For three years, Emano delegated his function as presiding officer of the city’s legislature to councilors. He presided over the meeting of the PaDayon Pilipino-dominated city council only once – during its inaugural session.

Emano was elected back as mayor in 2010 by a slim margin of over 2,000 votes against his challenger, Representative Rolando “Klarex” Uy of Cagayan de Oro’s 1st District. Uy, a former Emano political ally, is now running for mayor for the second time.

Emano enjoyed local political kingpin status until the 2013 elections, when then-governor Oscar Moreno challenged his reelection bid and unseated him following a political backlash from the devastation brought about by Typhoon Sendong (Washi) in December 2011.

Sendong was the worst natural disaster to ever hit Cagayan de Oro in recent memory, and it brought to the fore the city’s lack of disaster preparedness and poor disaster management response. 

The 2011 disaster was Dongkoy’s nightmare and Achilles’ heel – it exposed his administration’s defective and overly politicized land distribution scheme called “piso-piso” that encouraged hundreds of families to build their homes along the Cagayan River and its land formations despite a warning from the Department of Environment and Natural Resources (DENR).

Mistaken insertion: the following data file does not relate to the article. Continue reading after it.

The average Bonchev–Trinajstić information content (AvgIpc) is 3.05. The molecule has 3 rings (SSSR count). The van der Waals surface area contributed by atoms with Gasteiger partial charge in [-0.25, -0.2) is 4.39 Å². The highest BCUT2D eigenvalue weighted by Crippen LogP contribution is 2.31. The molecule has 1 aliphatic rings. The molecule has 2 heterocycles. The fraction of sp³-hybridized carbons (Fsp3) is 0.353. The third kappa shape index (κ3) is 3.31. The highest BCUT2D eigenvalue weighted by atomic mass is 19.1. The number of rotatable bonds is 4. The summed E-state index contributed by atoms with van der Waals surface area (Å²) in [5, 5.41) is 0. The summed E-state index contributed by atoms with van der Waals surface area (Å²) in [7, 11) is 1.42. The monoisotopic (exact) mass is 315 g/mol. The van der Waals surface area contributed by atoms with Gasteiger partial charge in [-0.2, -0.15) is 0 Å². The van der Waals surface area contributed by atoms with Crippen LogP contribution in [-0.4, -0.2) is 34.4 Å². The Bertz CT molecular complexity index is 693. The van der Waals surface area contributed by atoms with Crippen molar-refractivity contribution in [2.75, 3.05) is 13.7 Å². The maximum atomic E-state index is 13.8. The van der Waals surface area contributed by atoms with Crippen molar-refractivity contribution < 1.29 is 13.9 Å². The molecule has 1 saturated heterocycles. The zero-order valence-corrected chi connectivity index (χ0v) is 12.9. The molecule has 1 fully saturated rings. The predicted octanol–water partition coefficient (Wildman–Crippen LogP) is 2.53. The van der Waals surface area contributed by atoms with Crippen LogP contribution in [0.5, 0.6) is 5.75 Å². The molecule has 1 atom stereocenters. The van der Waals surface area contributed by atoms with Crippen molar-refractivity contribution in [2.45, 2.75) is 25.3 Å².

The families were promised land ownership titles within the DENR-declared danger zones in exchange for a token one-peso payment each. Many of them died when the rampaging floodwaters swept away their houses between the evening of December 16 and the wee hours of December 17 that year.

When the city’s mortuaries were filled to the brim and villages were overwhelmed by the stench, city hall had decomposing bodies taken to the city dump, a move that started a firestorm as it was widely seen as a desecration of the dead and an abomination.

As a result, Emano lost his grip over Cagayan de Oro politics in 2013 and never won an election in the city after that despite his attempts to take back city hall’s leadership from Moreno.